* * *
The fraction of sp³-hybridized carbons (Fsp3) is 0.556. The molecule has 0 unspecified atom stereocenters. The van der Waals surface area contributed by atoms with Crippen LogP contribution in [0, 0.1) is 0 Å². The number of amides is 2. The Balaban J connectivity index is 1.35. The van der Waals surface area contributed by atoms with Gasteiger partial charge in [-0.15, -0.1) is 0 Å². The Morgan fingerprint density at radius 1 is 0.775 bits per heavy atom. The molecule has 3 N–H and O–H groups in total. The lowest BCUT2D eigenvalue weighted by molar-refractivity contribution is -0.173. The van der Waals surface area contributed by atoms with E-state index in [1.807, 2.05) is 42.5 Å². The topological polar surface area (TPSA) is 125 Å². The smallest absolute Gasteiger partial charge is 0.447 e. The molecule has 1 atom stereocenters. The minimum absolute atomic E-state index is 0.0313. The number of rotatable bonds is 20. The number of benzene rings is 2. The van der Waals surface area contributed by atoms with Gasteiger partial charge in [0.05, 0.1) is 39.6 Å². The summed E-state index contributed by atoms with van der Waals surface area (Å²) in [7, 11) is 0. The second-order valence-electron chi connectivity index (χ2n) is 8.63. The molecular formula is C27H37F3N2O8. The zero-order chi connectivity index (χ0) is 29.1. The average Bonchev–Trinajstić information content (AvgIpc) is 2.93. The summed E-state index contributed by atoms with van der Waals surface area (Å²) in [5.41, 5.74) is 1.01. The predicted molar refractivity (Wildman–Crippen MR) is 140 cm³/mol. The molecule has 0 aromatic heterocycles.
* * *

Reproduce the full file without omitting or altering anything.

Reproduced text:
The fraction of sp³-hybridized carbons (Fsp3) is 0.556. The molecule has 0 unspecified atom stereocenters. The van der Waals surface area contributed by atoms with Crippen LogP contribution in [0, 0.1) is 0 Å². The number of amides is 2. The Balaban J connectivity index is 1.35. The van der Waals surface area contributed by atoms with Gasteiger partial charge in [-0.15, -0.1) is 0 Å². The Morgan fingerprint density at radius 1 is 0.775 bits per heavy atom. The molecule has 3 N–H and O–H groups in total. The lowest BCUT2D eigenvalue weighted by molar-refractivity contribution is -0.173. The van der Waals surface area contributed by atoms with E-state index in [1.807, 2.05) is 42.5 Å². The topological polar surface area (TPSA) is 125 Å². The smallest absolute Gasteiger partial charge is 0.447 e. The molecule has 1 atom stereocenters. The minimum absolute atomic E-state index is 0.0313. The number of rotatable bonds is 20. The number of benzene rings is 2. The van der Waals surface area contributed by atoms with Gasteiger partial charge in [0.05, 0.1) is 39.6 Å². The summed E-state index contributed by atoms with van der Waals surface area (Å²) in [7, 11) is 0. The second-order valence-electron chi connectivity index (χ2n) is 8.63. The molecular formula is C27H37F3N2O8. The zero-order chi connectivity index (χ0) is 29.1. The average Bonchev–Trinajstić information content (AvgIpc) is 2.93. The summed E-state index contributed by atoms with van der Waals surface area (Å²) in [5.41, 5.74) is 1.01. The predicted molar refractivity (Wildman–Crippen MR) is 140 cm³/mol. The molecule has 0 aromatic heterocycles.